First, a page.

La marihuana se convirtió en un aliado rutinario para Leroy. En especial durante los meses de encierro a los que fue condenado debido a la pandemia. Ese tiempo que pasó junto a sus padres y la música dio como resultado Causalidades, su debut como solista.

Contenido relacionado: Rita Lee: Cómo la Marihuana y el LSD Influenciaron su Carrera Musical y su Vida Personal

Mimi Maura guarda buenos recuerdos de aquel período: “Él había estudiado sonido, así que tenía armado un miniestudio en la casa y la música fue lo que nos sostuvo. Bailando, cantando y escuchando las canciones que Leroy hacía todos los días. Estuvo con distintas ideas que iba puliendo y armando canciones. Eso nos ayudó a alivianar el encierro”.

Cómo viene la mano

Leroy Rotman fue criado en Puerto Rico, de donde Mimi es oriunda. Habiendo pasado buena parte de su juventud allí, el músico cuenta cómo es la situación del cannabis en la sociedad.

En Puerta Rico, la cultura absorbió rápidamente el uso del cannabis. Todos fuman y es completamente legal. Tenés dispensarios y abuelas que comen los ositos de CBD”.

En Argentina, la ley te impulsa a que vos puedas tener tu propia planta. Eso me parece buenísimo. Se están llevando bien los derechos acá”.

Contenido relacionado: EXCLUSIVA: Descubre la Principal Empresa de Cannabis en Puerto Rico, que Ya se Posiciona como Actor Regional

Y sigue: “Todavía veo que cada tanto agarran a pibes teniendo REPROCANN. Eso es algo que con el tiempo y más información va a ir mejorando. Lo estamos transitando. Argentina sigue siendo el país más avanzado culturalmente en cuanto al cannabis de los que conozco”.

Estamos transitando un año de elecciones, ¿cómo ves el panorama en ese sentido?

Hay que ver a quién tenemos ahí arriba. Alguien que se ponga de nuestro lado y nos proteja. Porque así como nos dan este derecho, en el futuro también nos lo pueden sacar. Como tantas otras leyes que en el último tiempo fueron verdes y populares, hay que recordar que todo es una decisión política.

Más contenido de El Planteo:

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Las Venas Abiertas de G5, Promesa del Rap Argentino: ‘El Freestyle y el Cannabis se Llevan de Lujo’

Nota por Hernán Panessi publicada originalmente en El Planteo. Más artículos por El Planteo en High Times en Español.

Síguenos en Instagram (@El.Planteo) y Twitter (@ElPlanteo).

Como en Boyhood, aquella maravillosa y sentimental película de Richard Linklater, seguir el underground del freestyle fue, también, acompañar los pequeños grandes pasos de Gabriel Espino, alias G5. Verlo estirar, crecer, madurar, evolucionar como un Pokémon de carne y hueso y volverse, digamos, un hombrecito.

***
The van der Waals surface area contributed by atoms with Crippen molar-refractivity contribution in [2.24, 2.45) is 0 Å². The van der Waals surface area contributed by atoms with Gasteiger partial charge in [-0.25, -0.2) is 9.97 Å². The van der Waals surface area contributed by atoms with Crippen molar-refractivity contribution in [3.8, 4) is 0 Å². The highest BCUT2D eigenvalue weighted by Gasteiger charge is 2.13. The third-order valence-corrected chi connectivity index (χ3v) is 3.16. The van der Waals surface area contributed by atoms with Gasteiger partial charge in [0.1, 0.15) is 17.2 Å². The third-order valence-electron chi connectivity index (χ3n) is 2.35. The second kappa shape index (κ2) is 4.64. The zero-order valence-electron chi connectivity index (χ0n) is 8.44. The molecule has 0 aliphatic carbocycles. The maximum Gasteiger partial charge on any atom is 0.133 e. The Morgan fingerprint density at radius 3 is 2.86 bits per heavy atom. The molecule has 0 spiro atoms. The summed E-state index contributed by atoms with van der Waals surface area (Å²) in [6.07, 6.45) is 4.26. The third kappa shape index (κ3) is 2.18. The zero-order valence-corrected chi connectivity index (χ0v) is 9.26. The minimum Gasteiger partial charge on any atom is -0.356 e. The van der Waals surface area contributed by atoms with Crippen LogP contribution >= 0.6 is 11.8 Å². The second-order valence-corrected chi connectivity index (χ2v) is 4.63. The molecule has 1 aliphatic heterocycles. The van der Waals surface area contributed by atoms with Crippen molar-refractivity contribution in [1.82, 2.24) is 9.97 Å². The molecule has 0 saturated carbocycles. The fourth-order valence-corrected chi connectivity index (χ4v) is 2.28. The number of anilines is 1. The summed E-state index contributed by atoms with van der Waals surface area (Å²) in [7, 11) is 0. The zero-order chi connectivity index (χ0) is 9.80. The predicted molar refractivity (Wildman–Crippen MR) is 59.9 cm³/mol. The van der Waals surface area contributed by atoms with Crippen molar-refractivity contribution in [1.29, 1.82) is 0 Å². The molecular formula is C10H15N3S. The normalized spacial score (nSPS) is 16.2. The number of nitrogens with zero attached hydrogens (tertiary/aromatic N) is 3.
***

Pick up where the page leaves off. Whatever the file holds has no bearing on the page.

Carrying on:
Fue, como tantos pibitos que arrancaron desde temprano, “El Guachín”. Hoy, para qué mentir, es de lo mejor que leudó la escena de Buenos Aires. Y así pasaron los días, fueron sucediéndose las compes. G5 arrancó a rapear de nene, en el 2016, y ahora, ya, en este preciso instante del 2023, tiene 18 años. Sí, obvio, sigue siendo un purrete, pero hagan las cuentas ustedes con qué edad empezó a tirar rimas.

Contenido relacionado: Las Confesiones de Stuart: Música Melódica, FMS, Cannabis y Freestyle

Gabriel, de rostro bueno y carácter afable, nació en el Hospital Italiano, en la Ciudad Autónoma de Buenos Aires y desde chico se interesó por la música, la poesía y la capoeira. A los 7 años se cebó con el rap: Porta, Violadores del Verso, Eminem y Kase.O fue su combo formativo, el rat pack rapero que ungió a varias generaciones.

Los primeros pasos de G5

“Mi primer recuerdo con el freestyle es de 2014, la primera vez que fui a El Quinto Escalón”, cuenta G5 a El Planteo. “No, miento”, se frena, “mi primer recuerdo con el freestyle es de antes, de 2011 o 2012, cuando fui a la Aramburu Freestyle, en la Plaza Aramburu, la plaza de mi barrio en la que yo iba a jugar a la pelota todos los días”.

Foto por @zurdoph

En algún momento, G5 se topó con una ronda de freestyle en la que estaban pesos pesados como Duki, MKS, Wolf y Midel, raperos que para ese momento ya estaban pegándose y su cabeza, literalmente, explotó.

Contenido relacionado: Entrevista Exclusiva a Duki: ‘Me Regalan Porro para Vérmelo Fumar’

Así, tiempo después, arrancó a competir en el año 2016 cuando se anotó en la 55 Freestyle, en un 2 vs. 2 junto a su mejor amigo del barrio. “Competimos contra dos pibes del norte que rapeaban una banda y, obviamente, nos comimos una paliza”, recuerda.

¿Su última batalla? “El domingo pasado, en Cultura Rap, en el Centro Cultural Recoleta, contra Nasir Catriel”.

Un punto de vista

Poco a poco, a fuerza de presentarse en todas las plazas del país, G5 fue forjando un estilo personal, reflexivo, picante pero también muy pero muy mental.

Rápidamente, al escucharlo, se advierte una formación que se eleva por encima del berretín callejero, de las estructuras básicas y de cierto randomnismo normie: ahí, en su verba, hay libros, hay cine, hay política, hay un vocabulario ancho y hay, fundamentalmente, una mirada de las cosas. Un punto de vista.